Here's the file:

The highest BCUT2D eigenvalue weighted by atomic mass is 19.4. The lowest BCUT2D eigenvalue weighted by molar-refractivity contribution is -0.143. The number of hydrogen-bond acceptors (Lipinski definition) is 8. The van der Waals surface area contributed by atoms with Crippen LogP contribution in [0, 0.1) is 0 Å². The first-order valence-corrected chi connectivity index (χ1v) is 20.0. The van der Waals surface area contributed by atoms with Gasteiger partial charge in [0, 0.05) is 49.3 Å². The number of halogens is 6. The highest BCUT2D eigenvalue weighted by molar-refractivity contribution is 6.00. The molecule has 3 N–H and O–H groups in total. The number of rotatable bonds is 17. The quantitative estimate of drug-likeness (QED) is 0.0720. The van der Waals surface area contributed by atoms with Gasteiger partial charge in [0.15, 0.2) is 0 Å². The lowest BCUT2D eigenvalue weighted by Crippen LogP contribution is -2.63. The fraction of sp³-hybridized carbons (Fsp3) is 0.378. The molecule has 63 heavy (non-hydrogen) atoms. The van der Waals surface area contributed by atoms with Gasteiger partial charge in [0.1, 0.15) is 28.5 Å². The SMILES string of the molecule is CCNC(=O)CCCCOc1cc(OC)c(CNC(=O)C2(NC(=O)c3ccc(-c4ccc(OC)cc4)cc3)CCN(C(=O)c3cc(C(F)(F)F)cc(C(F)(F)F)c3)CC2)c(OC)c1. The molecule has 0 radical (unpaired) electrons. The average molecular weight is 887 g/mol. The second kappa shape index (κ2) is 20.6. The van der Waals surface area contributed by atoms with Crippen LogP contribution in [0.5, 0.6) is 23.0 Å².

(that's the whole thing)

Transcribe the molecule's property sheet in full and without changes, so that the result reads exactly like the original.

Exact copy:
The highest BCUT2D eigenvalue weighted by atomic mass is 19.4. The lowest BCUT2D eigenvalue weighted by molar-refractivity contribution is -0.143. The number of hydrogen-bond acceptors (Lipinski definition) is 8. The van der Waals surface area contributed by atoms with Crippen LogP contribution in [0, 0.1) is 0 Å². The first-order valence-corrected chi connectivity index (χ1v) is 20.0. The van der Waals surface area contributed by atoms with Gasteiger partial charge in [0, 0.05) is 49.3 Å². The number of halogens is 6. The highest BCUT2D eigenvalue weighted by molar-refractivity contribution is 6.00. The molecule has 3 N–H and O–H groups in total. The number of rotatable bonds is 17. The quantitative estimate of drug-likeness (QED) is 0.0720. The van der Waals surface area contributed by atoms with Gasteiger partial charge in [0.15, 0.2) is 0 Å². The lowest BCUT2D eigenvalue weighted by Crippen LogP contribution is -2.63. The fraction of sp³-hybridized carbons (Fsp3) is 0.378. The molecule has 63 heavy (non-hydrogen) atoms. The van der Waals surface area contributed by atoms with Gasteiger partial charge in [0.1, 0.15) is 28.5 Å². The SMILES string of the molecule is CCNC(=O)CCCCOc1cc(OC)c(CNC(=O)C2(NC(=O)c3ccc(-c4ccc(OC)cc4)cc3)CCN(C(=O)c3cc(C(F)(F)F)cc(C(F)(F)F)c3)CC2)c(OC)c1. The molecule has 0 radical (unpaired) electrons. The average molecular weight is 887 g/mol. The second kappa shape index (κ2) is 20.6. The van der Waals surface area contributed by atoms with Crippen LogP contribution in [0.5, 0.6) is 23.0 Å².